Reynaldo Hahn: L'Île du rêve. © 2020 Palazzetto Bru Zane - Centre de musique romantique française

CD Spotlight

A Polynesian Idyll

The first recording of Reynaldo Hahn's opera 'L'île du rêve', heard by GIUSEPPE PENNISI

'... singers, orchestra and chorus are top notch.'


For several months, soprano Diana Damrau and harp virtuoso Xavier de Maistre have circuited a concert of lieder and harp in several theatres and concert halls: I reviewed it here on 10 September 2019. The program included songs by Reynaldo Hahn (1874-1947), a Venezuelan-born naturalized French composer. This magazine and its predecessor have published reviews of recordings containing his music. Nowadays, he is known mostly for his mélodies and as a music organizer during the first half of the twentieth century. The Palazzetto Bru-Zane - Centre de musique romantique française has been at the forefront in rediscovering him. Last year a four CD book was published with all his melodies and today, on 23 October 2020, the first recording of his opera L'île du rêve reaches the record stores. The recording was carried out in Munich in the Prinzregententheater, where two concert performances of the opera were staged in January 2020. The brisk and accurate Hervé Niquet conducted the Müncher Rundfunkorchester. The French Chœur du Concert Spirituel was the chorus. Two stars of international standing, Hélène Guilmette and Cyrille Dubois, were the protagonists. In the other roles were Anaïk Morel, Artavazd Sargsyan, Ludivine Gombert and Thomas Dolié.

Before discussing the CD, a few lines about Hahn and the opera he composed when he was only seventeen years old and studying under Jules Massenet. Hahn's family moved to Paris when he was three years old. Although he showed interest in his native music of Caracas in his youth, France would determine and define Hahn's musical identity in later life. A child prodigy, Reynaldo made his debut at the salon of the eccentric Princess Mathilde - Napoleon's niece, accompanying himself on the piano as he sang arias by Jacques Offenbach. At the age of eight, Hahn composed his first songs. He entered the Conservatory at the age of ten.

Like many other French song composers of the time, Hahn was attracted to Victor Hugo's poetry. Many of the hallmarks of Hahn's music are already evident in 'Si mes vers': the undulating piano accompaniment, the vocal line derived from the patterns and intimacy of speech, the surprising intervals and cadences, the cleverly placed mezza voce and the sophistication and depth of feeling - all the more impressive because he was only thirteen when he composed it. He was appreciated by his teachers very much but he could not compete for the much sought Prix de Rome because he was a foreigner - he acquired French citizenship in 1909. Furthermore, he was half Jewish - those were the years of L'affaire Dreyfus; in France anti-Semitism had often been breeding.

The short three-act opera, lasting about an hour, is based on a novel by Pierre Loti, the pen name of a naval officer, traveller and writer who explored especially the Far East. At that time, the distant orient was a subject of novels, plays, operas and visual arts. Young Reynaldo Hahn was as attracted to that atmosphere as anybody. The opera had its debut at the Opéra Comique on 23 March 1898. It had good reviews but only nine performances. It did not help that the composer was an adolescent Venezuelan with Jewish family connections. The opera was revived in Cannes in 1942 where Hahn was music director of the Casino as a refugee in the French Free Zone. The work was staged again in far distant Papatee in 2000 and in 2016 in Rochefort and in the Théâtre de l'Athénée in Paris. Hahn obtained his much desired job of Director of the Paris Opéra after the liberation in 1945 but died two years later due to a brain tumor.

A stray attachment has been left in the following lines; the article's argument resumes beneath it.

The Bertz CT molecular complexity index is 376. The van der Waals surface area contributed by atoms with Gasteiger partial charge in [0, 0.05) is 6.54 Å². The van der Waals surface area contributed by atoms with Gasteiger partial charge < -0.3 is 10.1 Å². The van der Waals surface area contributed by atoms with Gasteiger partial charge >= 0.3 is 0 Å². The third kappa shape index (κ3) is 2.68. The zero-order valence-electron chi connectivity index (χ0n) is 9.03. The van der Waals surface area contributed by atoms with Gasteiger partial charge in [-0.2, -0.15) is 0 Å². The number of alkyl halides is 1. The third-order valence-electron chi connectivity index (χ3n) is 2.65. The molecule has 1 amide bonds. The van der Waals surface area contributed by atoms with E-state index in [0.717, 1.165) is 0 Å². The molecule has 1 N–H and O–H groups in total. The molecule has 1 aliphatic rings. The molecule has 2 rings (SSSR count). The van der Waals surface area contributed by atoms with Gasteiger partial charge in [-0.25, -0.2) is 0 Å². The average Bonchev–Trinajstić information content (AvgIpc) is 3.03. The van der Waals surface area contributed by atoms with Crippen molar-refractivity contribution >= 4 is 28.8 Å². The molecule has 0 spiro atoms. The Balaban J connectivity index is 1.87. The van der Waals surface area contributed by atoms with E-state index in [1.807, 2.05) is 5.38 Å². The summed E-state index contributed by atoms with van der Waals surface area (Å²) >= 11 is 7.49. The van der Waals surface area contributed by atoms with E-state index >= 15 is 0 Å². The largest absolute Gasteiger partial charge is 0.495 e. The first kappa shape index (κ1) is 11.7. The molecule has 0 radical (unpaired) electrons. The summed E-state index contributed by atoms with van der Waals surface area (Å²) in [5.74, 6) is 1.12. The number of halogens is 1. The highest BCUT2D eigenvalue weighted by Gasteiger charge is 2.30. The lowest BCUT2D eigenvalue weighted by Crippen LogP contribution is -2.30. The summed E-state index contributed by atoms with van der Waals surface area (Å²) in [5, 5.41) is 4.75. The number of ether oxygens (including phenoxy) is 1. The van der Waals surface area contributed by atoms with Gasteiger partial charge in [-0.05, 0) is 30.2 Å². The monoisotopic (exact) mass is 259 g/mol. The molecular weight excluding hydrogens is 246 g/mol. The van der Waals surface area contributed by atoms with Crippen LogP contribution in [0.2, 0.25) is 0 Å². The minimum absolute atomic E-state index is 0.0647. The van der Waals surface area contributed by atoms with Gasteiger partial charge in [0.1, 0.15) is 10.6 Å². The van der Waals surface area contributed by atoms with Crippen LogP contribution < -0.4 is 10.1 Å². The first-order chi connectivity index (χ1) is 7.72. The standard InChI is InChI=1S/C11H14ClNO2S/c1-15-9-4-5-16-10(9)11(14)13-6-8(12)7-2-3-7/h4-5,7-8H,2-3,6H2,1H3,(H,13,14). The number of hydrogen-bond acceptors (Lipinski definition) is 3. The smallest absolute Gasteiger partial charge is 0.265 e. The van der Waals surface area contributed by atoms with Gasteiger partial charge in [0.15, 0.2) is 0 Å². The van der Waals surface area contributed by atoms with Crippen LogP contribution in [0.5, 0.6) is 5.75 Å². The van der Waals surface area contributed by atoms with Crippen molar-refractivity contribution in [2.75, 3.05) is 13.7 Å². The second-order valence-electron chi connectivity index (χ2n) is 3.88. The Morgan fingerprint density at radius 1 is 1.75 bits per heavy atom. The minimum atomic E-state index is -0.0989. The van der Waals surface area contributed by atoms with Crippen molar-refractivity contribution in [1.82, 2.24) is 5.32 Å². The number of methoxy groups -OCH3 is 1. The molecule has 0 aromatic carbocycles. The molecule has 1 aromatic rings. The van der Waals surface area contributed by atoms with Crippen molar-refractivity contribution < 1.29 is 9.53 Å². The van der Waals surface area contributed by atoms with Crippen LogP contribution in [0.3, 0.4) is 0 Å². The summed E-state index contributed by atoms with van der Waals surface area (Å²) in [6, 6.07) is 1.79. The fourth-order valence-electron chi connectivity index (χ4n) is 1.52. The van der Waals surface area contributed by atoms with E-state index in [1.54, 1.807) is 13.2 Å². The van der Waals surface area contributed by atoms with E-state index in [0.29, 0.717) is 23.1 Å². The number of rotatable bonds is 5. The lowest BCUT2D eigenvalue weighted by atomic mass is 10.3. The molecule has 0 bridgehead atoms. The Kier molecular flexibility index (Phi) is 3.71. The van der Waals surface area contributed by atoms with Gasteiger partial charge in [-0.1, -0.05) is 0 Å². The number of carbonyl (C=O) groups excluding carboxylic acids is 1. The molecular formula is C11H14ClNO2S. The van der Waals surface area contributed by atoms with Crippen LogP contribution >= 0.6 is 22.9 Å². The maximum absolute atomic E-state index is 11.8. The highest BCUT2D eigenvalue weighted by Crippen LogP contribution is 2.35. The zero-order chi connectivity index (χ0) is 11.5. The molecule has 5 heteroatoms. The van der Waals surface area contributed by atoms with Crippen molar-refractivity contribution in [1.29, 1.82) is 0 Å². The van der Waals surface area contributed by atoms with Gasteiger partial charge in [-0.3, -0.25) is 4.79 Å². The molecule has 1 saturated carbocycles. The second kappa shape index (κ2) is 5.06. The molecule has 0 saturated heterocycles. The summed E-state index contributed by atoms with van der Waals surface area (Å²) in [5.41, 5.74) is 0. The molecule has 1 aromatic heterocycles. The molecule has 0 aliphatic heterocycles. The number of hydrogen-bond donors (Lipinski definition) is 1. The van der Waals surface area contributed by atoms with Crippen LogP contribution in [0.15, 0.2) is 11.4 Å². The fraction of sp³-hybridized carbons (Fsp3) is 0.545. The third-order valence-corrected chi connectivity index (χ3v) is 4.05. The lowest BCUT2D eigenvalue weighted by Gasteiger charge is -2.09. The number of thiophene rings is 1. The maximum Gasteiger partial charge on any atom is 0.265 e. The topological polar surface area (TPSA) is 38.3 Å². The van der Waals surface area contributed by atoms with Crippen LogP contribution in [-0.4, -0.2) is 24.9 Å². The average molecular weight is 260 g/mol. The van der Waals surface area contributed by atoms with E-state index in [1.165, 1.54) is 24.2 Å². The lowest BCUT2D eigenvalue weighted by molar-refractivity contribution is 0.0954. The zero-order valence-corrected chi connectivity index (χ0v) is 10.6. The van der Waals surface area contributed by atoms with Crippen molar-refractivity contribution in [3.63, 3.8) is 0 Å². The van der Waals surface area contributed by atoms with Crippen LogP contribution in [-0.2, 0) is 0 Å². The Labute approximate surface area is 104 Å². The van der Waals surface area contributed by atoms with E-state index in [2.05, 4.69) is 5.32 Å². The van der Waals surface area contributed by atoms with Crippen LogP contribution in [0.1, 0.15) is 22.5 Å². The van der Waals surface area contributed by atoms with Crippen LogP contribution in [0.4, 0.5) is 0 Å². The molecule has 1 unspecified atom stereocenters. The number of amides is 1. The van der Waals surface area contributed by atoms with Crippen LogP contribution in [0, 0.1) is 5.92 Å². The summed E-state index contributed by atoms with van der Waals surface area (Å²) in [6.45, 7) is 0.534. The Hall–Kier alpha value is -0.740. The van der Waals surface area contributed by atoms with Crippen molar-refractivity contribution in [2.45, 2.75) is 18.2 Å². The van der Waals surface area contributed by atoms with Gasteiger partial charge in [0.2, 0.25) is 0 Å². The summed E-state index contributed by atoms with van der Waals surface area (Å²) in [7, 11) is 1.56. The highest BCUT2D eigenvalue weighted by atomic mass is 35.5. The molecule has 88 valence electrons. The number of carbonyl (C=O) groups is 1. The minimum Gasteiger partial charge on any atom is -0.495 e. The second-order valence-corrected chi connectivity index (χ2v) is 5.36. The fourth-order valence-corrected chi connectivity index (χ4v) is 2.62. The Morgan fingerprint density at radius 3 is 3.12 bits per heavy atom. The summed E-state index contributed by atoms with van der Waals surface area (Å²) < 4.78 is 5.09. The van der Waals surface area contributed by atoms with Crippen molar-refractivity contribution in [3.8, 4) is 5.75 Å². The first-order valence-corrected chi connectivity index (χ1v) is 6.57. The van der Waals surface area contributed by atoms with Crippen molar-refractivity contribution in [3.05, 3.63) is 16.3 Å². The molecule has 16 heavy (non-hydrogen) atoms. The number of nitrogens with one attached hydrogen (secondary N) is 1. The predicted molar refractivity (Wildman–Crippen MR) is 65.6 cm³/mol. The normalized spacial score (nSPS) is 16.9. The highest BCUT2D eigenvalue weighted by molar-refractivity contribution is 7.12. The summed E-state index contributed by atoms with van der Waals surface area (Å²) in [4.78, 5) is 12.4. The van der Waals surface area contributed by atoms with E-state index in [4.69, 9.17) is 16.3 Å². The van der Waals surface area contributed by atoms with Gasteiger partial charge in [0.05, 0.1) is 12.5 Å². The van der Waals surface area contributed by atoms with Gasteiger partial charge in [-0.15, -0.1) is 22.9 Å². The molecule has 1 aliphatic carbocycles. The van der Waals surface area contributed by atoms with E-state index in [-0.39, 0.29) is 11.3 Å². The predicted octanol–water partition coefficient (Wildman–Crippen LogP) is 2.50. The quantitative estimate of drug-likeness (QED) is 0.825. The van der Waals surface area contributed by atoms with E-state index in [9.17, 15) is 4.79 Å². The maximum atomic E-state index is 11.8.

The plot is a simple Polynesian idyll of the wedding of the much travelled Loti with the Princess Mahénu. There are a few complications because the princess has a ridiculous Chinese suitor, Tsen-Lee, and more significantly, she cannot leave the island of dreams with her husband without breaking an enchantment. Thus, the lovers must part without saying farewell.

The interesting feature is that in the score there is more Debussy and more Puccini than Massenet. Colours reminiscent of Debussy can, for instance, be found in the introduction to the magic island, as well in the duet at the end of the first act and in the prelude and chorus of the third act.

Listen — Reynaldo Hahn: Ô pays de Bora-Bora (L'Île du rêve Act I)
(track 1, 0:02-0:57)
© 2020 Palazzetto Bru Zane - Centre de musique romantique française :

Listen — Reynaldo Hahn: Restons encor ... (L'Île du rêve Act I)
(track 7, 0:00-0:46)
© 2020 Palazzetto Bru Zane - Centre de musique romantique française :

Echoes of Puccini can be found in three passionate duets.

Listen — Reynaldo Hahn: Amis, voilà le salon ... (L'Île du rêve Act I)
(track 4, 0:15-0:53)
© 2020 Palazzetto Bru Zane - Centre de musique romantique française :

I do not know whether at that time young Hahn was familiar with Manon Lescaut; the score was published by Ricordi in 1893. I found records of performances of the opera in Belgium but not in Paris before the composition of L'île du rêve.

Throughout L'île du rêve there is both sensuality and the dream of a primitive but magic world.

As always in this collection, produced by Palazzetto Bru-Zane - Centre de musique romantique française, singers, orchestra and chorus are top notch.

Will there be a revival of L'île du rêve? It would be perfect in a small theatre, like Teatro Palladium in Rome where projections of Gaugin paintings would provide the ideal low cost sets.

Meantime, we can listen to this little jewel by an adolescent, probably in love and with an erotic explosion.

Copyright © 23 October 2020 Giuseppe Pennisi,
Rome, Italy









 << Home              Next review >>